Players, coach react to spring 2020 season postponement due to coronavirus concerns


El Camino Warriors’ guard Jason Vasquez takes a free throw shot as other players from both teams try to gain position for the rebound during the game against Los Angeles Pierce College on Wednesday, Nov. 6, at ECC’s North Gym. Jaime Solis/Special to The Union

As a result of the California Community College Athletic Association (CCCAA) suspending competition for all spring 2020 sports due to coronavirus concerns, countless student-athletes are unsure of what to make of the possibility that they have already played their last official games of the season.

Megan Whipp, a freshman catcher on the softball team, said postponing all sporting events is the best decision that can be made at the moment.

“Even though I’m disappointed that we can’t play right now, I believe that it was a good decision and it will help us stay healthy,” Whipp said.

While the decision was made by the CCCAA in an “abundance of caution,” according to a press release, the decision to suspend spring sports impacts sophomore student-athletes because there is a possibility they will lose one year of playing eligibility.

Kelly Donatucci a sophomore women’s beach volleyball player, said that having all ECC sports postponed was really disappointing because there is a possibility she has played her last game as a Warrior.

“It was very upsetting to know that [the season] may come to an end,” Donatucci said. “If the season is indeed over I think it would only be fair to give spring student athletes another year of eligibility.”

LeValley Pattison, women’s beach volleyball coach, said that it would only be fair that spring student-athletes get their year of eligibility back if seasons are over.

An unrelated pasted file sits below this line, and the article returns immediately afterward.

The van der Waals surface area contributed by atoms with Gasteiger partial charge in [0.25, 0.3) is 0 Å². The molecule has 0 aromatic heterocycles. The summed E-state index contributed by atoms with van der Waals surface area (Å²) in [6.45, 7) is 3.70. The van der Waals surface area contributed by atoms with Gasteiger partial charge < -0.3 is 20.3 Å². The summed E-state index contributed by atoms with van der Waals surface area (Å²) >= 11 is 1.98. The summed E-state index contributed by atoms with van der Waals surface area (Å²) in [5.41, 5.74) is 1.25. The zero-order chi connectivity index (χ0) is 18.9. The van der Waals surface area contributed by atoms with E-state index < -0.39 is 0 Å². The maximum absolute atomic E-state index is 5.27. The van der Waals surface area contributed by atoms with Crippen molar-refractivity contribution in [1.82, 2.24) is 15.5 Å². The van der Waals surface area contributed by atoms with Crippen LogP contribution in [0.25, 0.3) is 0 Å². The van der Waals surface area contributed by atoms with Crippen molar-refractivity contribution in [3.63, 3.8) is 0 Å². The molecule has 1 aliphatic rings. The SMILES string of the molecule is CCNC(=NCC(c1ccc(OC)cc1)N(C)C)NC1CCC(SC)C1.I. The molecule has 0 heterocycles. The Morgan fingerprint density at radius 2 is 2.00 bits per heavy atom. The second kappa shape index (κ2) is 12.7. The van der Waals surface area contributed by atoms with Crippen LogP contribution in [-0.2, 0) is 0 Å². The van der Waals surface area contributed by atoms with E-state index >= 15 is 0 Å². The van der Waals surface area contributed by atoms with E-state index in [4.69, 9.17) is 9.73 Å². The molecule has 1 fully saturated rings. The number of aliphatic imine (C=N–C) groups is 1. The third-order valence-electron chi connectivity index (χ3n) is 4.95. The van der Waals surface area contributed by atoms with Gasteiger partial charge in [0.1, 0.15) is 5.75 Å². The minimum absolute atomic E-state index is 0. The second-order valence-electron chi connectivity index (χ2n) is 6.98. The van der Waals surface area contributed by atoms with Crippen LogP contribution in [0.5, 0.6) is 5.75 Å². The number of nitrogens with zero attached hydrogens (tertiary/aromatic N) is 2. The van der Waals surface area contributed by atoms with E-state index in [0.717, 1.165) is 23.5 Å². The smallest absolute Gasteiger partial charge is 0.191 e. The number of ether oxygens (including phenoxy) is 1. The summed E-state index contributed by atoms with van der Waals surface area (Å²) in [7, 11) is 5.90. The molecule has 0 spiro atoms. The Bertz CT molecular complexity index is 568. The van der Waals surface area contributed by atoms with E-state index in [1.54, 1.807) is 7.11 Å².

“[I am feeling] overwhelming sadness for every student athlete who has been affected by this decision,” Pattison said. “Hopefully the CCCAA means postponed and not cancelled [and], if things regain balance, we will play [again].”

Julian Diaz, sophomore infielder on the baseball team, said he understands decision makers have difficult choices to make but player eligibility is a big deal.

“It will be hard for [four-year] schools to pick up [sophomore] athletes, especially if they didn’t play a whole season,” Diaz said. “With this time off I will still be hitting and playing catch to stay ready and not get rusty.”

The sports that have been affected include: baseball, softball, women’s badminton, women’s beach volleyball, men’s golf, men’s volleyball, men’s and women’s swimming and diving, men’s and women’s tennis and men’s and women’s track and field.

“No one could’ve predicted this and since [COVID-19] has happened exceptions should be made and student athletes shouldn’t have to worry about [losing the year of eligibility],” JaMal Howard, guard on the men’s basketball team, said.

The 2020 CCCAA men’s and women’s basketball championships that were originally slated to begin this weekend have been canceled and will not be rescheduled.

“Athletes play the sport they love to win and win the championship at the end of the season,” Howard said. “[For a team] to get to this point and have it taken away and not rescheduled is a bummer.”

Playing at the state championship could have been the last opportunity for sophomore women’s and men’s basketball players looking to make a good impression on talent evaluators from universities.

“Not to mention the coaches that would be watching or in attendance [at] the game to help my recruitment process wouldn’t be able to see me play at the highest-stake game of the season,” Howard said.

A men’s and women’s basketball state champion will not be named and will be listed as “Not Determined” in the record book.

“I believe it is the right decision not to name a state champion because the games can’t be played to protect the players,” Howard said.

The 2020 CCCAA convention has also been cancelled and refunds to registrants will take at least four to six weeks.

Staff Writer Logan Tahlier contributed to this report.